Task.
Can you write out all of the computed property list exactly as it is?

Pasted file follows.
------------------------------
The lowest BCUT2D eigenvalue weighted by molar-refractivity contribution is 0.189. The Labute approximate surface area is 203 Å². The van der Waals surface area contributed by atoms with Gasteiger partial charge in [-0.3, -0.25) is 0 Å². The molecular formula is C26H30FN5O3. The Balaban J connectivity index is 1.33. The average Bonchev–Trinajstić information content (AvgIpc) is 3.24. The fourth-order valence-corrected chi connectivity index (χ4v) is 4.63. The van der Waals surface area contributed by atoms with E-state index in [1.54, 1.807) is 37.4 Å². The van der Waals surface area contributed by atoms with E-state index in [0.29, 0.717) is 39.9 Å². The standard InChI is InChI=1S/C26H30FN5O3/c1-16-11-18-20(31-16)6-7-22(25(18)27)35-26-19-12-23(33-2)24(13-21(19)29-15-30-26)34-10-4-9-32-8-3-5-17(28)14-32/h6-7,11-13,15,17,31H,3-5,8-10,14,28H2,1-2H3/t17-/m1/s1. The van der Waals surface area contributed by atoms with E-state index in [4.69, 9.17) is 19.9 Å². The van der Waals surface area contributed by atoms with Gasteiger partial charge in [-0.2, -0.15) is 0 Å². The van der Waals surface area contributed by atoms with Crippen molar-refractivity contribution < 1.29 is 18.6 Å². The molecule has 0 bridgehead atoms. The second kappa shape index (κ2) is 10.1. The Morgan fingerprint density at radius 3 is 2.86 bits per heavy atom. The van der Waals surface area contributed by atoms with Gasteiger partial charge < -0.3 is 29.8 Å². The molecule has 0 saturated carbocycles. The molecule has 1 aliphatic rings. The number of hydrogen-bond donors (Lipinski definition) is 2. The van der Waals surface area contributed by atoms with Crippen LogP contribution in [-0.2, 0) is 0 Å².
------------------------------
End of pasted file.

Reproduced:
The lowest BCUT2D eigenvalue weighted by molar-refractivity contribution is 0.189. The Labute approximate surface area is 203 Å². The van der Waals surface area contributed by atoms with Gasteiger partial charge in [-0.3, -0.25) is 0 Å². The molecular formula is C26H30FN5O3. The Balaban J connectivity index is 1.33. The average Bonchev–Trinajstić information content (AvgIpc) is 3.24. The fourth-order valence-corrected chi connectivity index (χ4v) is 4.63. The van der Waals surface area contributed by atoms with E-state index in [1.54, 1.807) is 37.4 Å². The van der Waals surface area contributed by atoms with E-state index in [0.29, 0.717) is 39.9 Å². The standard InChI is InChI=1S/C26H30FN5O3/c1-16-11-18-20(31-16)6-7-22(25(18)27)35-26-19-12-23(33-2)24(13-21(19)29-15-30-26)34-10-4-9-32-8-3-5-17(28)14-32/h6-7,11-13,15,17,31H,3-5,8-10,14,28H2,1-2H3/t17-/m1/s1. The van der Waals surface area contributed by atoms with E-state index in [4.69, 9.17) is 19.9 Å². The van der Waals surface area contributed by atoms with Gasteiger partial charge in [-0.2, -0.15) is 0 Å². The van der Waals surface area contributed by atoms with Crippen molar-refractivity contribution < 1.29 is 18.6 Å². The molecule has 0 bridgehead atoms. The second kappa shape index (κ2) is 10.1. The Morgan fingerprint density at radius 3 is 2.86 bits per heavy atom. The van der Waals surface area contributed by atoms with Gasteiger partial charge < -0.3 is 29.8 Å². The molecule has 0 saturated carbocycles. The molecule has 1 aliphatic rings. The number of hydrogen-bond donors (Lipinski definition) is 2. The van der Waals surface area contributed by atoms with Crippen LogP contribution in [-0.2, 0) is 0 Å².